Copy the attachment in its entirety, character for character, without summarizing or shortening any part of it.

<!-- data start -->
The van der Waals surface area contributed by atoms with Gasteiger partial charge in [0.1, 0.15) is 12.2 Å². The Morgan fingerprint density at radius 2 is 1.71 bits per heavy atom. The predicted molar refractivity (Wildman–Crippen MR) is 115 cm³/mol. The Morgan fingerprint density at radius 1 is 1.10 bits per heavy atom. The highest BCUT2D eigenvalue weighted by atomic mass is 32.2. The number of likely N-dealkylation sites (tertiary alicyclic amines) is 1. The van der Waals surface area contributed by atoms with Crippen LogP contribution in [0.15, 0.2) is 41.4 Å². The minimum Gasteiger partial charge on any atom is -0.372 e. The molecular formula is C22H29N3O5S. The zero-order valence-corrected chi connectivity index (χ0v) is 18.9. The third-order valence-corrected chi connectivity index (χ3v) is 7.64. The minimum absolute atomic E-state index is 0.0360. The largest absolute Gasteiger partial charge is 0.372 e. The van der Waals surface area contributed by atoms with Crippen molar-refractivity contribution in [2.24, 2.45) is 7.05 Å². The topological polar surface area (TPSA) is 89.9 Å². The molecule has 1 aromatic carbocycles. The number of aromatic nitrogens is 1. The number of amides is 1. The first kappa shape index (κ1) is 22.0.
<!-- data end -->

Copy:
The van der Waals surface area contributed by atoms with Gasteiger partial charge in [0.1, 0.15) is 12.2 Å². The Morgan fingerprint density at radius 2 is 1.71 bits per heavy atom. The predicted molar refractivity (Wildman–Crippen MR) is 115 cm³/mol. The Morgan fingerprint density at radius 1 is 1.10 bits per heavy atom. The highest BCUT2D eigenvalue weighted by atomic mass is 32.2. The number of likely N-dealkylation sites (tertiary alicyclic amines) is 1. The van der Waals surface area contributed by atoms with Crippen LogP contribution in [0.15, 0.2) is 41.4 Å². The minimum Gasteiger partial charge on any atom is -0.372 e. The molecular formula is C22H29N3O5S. The zero-order valence-corrected chi connectivity index (χ0v) is 18.9. The third-order valence-corrected chi connectivity index (χ3v) is 7.64. The minimum absolute atomic E-state index is 0.0360. The largest absolute Gasteiger partial charge is 0.372 e. The van der Waals surface area contributed by atoms with Crippen molar-refractivity contribution in [2.24, 2.45) is 7.05 Å². The topological polar surface area (TPSA) is 89.9 Å². The molecule has 1 aromatic carbocycles. The number of aromatic nitrogens is 1. The number of amides is 1. The first kappa shape index (κ1) is 22.0.